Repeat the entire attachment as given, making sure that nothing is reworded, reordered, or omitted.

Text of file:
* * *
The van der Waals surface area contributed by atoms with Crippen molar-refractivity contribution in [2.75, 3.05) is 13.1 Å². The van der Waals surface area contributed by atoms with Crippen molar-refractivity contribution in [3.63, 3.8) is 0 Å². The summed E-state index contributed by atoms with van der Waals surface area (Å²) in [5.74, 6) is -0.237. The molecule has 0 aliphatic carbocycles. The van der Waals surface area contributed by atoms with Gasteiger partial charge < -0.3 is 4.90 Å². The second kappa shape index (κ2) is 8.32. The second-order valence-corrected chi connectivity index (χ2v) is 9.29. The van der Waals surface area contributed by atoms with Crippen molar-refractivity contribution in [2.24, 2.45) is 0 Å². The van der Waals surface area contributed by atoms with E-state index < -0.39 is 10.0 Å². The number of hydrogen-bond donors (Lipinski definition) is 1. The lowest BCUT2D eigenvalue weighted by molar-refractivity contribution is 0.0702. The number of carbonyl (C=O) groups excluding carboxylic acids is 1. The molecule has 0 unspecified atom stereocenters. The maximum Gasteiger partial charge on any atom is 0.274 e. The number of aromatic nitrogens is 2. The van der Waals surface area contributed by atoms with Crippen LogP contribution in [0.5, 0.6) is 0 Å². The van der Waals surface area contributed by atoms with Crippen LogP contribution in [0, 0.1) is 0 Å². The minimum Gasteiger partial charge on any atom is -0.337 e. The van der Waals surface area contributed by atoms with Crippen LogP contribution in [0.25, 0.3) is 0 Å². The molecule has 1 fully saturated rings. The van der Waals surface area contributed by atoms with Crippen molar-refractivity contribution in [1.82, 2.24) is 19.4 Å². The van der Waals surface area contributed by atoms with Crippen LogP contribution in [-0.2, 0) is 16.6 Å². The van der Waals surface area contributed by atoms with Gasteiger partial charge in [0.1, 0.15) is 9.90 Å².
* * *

The van der Waals surface area contributed by atoms with Crippen molar-refractivity contribution in [2.75, 3.05) is 13.1 Å². The van der Waals surface area contributed by atoms with Crippen molar-refractivity contribution in [3.63, 3.8) is 0 Å². The summed E-state index contributed by atoms with van der Waals surface area (Å²) in [5.74, 6) is -0.237. The molecule has 0 aliphatic carbocycles. The van der Waals surface area contributed by atoms with Gasteiger partial charge < -0.3 is 4.90 Å². The second kappa shape index (κ2) is 8.32. The second-order valence-corrected chi connectivity index (χ2v) is 9.29. The van der Waals surface area contributed by atoms with Crippen molar-refractivity contribution in [2.24, 2.45) is 0 Å². The van der Waals surface area contributed by atoms with E-state index < -0.39 is 10.0 Å². The number of hydrogen-bond donors (Lipinski definition) is 1. The lowest BCUT2D eigenvalue weighted by molar-refractivity contribution is 0.0702. The number of carbonyl (C=O) groups excluding carboxylic acids is 1. The molecule has 0 unspecified atom stereocenters. The maximum Gasteiger partial charge on any atom is 0.274 e. The number of aromatic nitrogens is 2. The van der Waals surface area contributed by atoms with Crippen LogP contribution in [0.5, 0.6) is 0 Å². The van der Waals surface area contributed by atoms with Crippen LogP contribution in [0, 0.1) is 0 Å². The minimum Gasteiger partial charge on any atom is -0.337 e. The van der Waals surface area contributed by atoms with Crippen LogP contribution in [0.25, 0.3) is 0 Å². The molecule has 1 fully saturated rings. The van der Waals surface area contributed by atoms with Crippen molar-refractivity contribution in [1.82, 2.24) is 19.4 Å². The van der Waals surface area contributed by atoms with Crippen LogP contribution in [-0.2, 0) is 16.6 Å². The van der Waals surface area contributed by atoms with Gasteiger partial charge in [0.1, 0.15) is 9.90 Å².